Her husband, Giles, defended her against the allegations, and in due time he was also accused of witchcraft himself. He refused to undergo a trial and was executed by pressing, a slow crushing death under a pile of stones. The main reason usually cited for his refusal to be tried or to say yea or nay was to keep his estate from being confiscated from his heirs. When the sheriff asked how he would plead, he responded only by asking for more weight. He died on September 19, 1692, three days before his wife Martha was hanged. Since he had not been convicted, his estate passed, in accordance with his last will and testament, to those of his children who had maintained that he was innocent.
In popular cultureEdit
Martha and Giles Corey are the central characters in Mary Eleanor Wilkins Freeman's play, Giles Corey, Yeoman, where Martha appears as a wronged innocent and Giles does not accuse her (instead the magistrates twist his words to implicate her). They also feature in Henry Wadsworth Longfellow's play Giles Corey of the Salem Farms, where both are portrayed sympathetically as victims of local power struggles. Martha Corey and her husband are both characters in the Arthur Miller play The Crucible (although Martha is only heard off-stage). In the 1957 and 1996 film adaptations of Miller's play, she was depicted (on-screen) by Jeanne Fusier-Gir and Mary Pat Gleason, respectively. Martha Corey is also the titular character in Lyon Phelps's The Gospel Witch.
- Enders A. Robinson. The Devil Discovered: Salem Witchcraft 1692. Waveland Press, Prospect Heights, IL, 2001 (1991), p. 271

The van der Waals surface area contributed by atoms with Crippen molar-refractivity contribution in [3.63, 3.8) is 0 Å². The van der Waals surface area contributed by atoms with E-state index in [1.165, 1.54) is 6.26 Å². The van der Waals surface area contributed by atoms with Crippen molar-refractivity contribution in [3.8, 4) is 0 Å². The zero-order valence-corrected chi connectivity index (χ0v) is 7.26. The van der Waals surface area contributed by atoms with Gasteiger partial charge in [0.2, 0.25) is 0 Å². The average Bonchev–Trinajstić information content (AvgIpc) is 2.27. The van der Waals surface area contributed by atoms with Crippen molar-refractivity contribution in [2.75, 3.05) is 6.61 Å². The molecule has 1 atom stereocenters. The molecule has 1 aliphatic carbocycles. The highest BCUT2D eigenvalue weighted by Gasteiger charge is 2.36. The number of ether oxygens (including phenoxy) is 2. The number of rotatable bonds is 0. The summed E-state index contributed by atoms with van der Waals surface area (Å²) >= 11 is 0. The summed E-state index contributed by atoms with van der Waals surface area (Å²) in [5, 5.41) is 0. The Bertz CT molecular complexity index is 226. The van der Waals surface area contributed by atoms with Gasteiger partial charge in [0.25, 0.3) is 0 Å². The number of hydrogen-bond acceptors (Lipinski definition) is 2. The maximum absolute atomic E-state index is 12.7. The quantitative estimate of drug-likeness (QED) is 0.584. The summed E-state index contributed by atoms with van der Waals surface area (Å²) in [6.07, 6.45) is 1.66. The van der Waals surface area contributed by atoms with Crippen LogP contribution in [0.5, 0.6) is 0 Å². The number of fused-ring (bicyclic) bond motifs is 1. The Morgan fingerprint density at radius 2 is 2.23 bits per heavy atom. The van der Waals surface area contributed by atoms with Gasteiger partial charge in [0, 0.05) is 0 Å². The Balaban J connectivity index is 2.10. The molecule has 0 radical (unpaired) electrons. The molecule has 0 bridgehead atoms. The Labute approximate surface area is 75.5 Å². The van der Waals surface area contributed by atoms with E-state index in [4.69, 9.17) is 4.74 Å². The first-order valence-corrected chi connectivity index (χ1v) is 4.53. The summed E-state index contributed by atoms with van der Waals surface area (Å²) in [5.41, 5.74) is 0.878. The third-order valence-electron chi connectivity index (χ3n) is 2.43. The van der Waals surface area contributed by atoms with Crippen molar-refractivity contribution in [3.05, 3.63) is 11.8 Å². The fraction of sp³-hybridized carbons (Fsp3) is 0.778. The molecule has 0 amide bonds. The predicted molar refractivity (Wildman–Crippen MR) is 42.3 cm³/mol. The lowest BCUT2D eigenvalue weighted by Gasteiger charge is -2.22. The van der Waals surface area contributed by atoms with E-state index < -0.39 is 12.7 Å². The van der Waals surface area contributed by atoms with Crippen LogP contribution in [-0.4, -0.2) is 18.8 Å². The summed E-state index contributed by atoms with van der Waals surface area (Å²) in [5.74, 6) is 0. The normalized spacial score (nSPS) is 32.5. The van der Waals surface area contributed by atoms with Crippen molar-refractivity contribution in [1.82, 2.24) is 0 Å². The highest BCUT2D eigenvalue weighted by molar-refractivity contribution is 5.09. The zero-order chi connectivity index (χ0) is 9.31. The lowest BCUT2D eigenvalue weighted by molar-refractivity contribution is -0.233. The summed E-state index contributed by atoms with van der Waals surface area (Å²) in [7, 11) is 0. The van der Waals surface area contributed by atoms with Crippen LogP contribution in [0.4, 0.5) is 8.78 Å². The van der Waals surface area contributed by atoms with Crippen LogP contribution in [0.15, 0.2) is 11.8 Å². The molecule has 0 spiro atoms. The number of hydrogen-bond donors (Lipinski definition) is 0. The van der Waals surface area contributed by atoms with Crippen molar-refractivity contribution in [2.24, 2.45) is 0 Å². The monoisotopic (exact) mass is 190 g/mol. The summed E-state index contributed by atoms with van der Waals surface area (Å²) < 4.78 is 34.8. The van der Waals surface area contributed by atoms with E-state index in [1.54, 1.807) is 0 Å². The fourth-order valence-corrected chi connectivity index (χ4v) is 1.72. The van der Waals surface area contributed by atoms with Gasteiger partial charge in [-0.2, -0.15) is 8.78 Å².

- Boyer, Paul; Nissenbaum, Stephen (1993). Salem-Village Witchcraft: A Documentary Record of Local Conflict in Colonial New England. Boston, Massachusetts: Northeastern University Press. p. 108. ISBN 1555531644.
- "Salem Witch Trials Notable Persons". salem.lib.virginia.edu. Retrieved 2018-11-07.
- Smith, Jillian and Pollack, Eliza 
- "Martha Corey: Gospel Woman or Gospel Witch? – History of Massachusetts Blog". historyofmassachusetts.org. Retrieved 2018-11-07.
- Upham, Charles W. (1978). Salem Witchcraft. 2 (Reprint ed.). New York: Frederick Ungar (published 1876). pp. 38, 337.
- Smith, Jillian and Pollack, Eliza 
- Boyer, Paul; Nissenbaum, Stephen (1977). The Salem Witchcraft Papers: Verbatim Transcripts of the Legal Documents of the Salem Witchcraft Outbreak of 1692. 1. New York: Da Capo Press. pp. 248–254.
- Smith, Jillian and Pollack, Eliza [http://salem.lib.virginia.edu/people?group.num=&mbio.num=mb35[
- Brown, David C. (October 1985). "The Case of Giles Corey". Essex Institute Historical Collections. 121 (4): 282–299.
- "Giles Corey's Will". New England Historical and Genealogical Register. 10: 32. January 1856 – via Internet Archive.
- Freeman, Mary E. Wilkins (December 1892 – May 1893). "Giles Corey, Yeoman". Harper's New Monthly Magazine. 86: 20, 22, 28–30 – via University of Virginia.
- Longfellow, Henry Wadsworth (1868). The New-England Tragedies. Boston: Ticknor and Fields. Act IV, Scene II.
- Phelps, Lyon (1955). The Gospel Witch. Cambridge, Massachusetts: Harvard University Press.
- Upham, Charles (1980). Salem Witchcraft. New York: Frederick Ungar Publishing Co., 2 vv., v. 1 p. 190, v. 2 pp. 38–42, 43–55, 111, 324, 458, 507.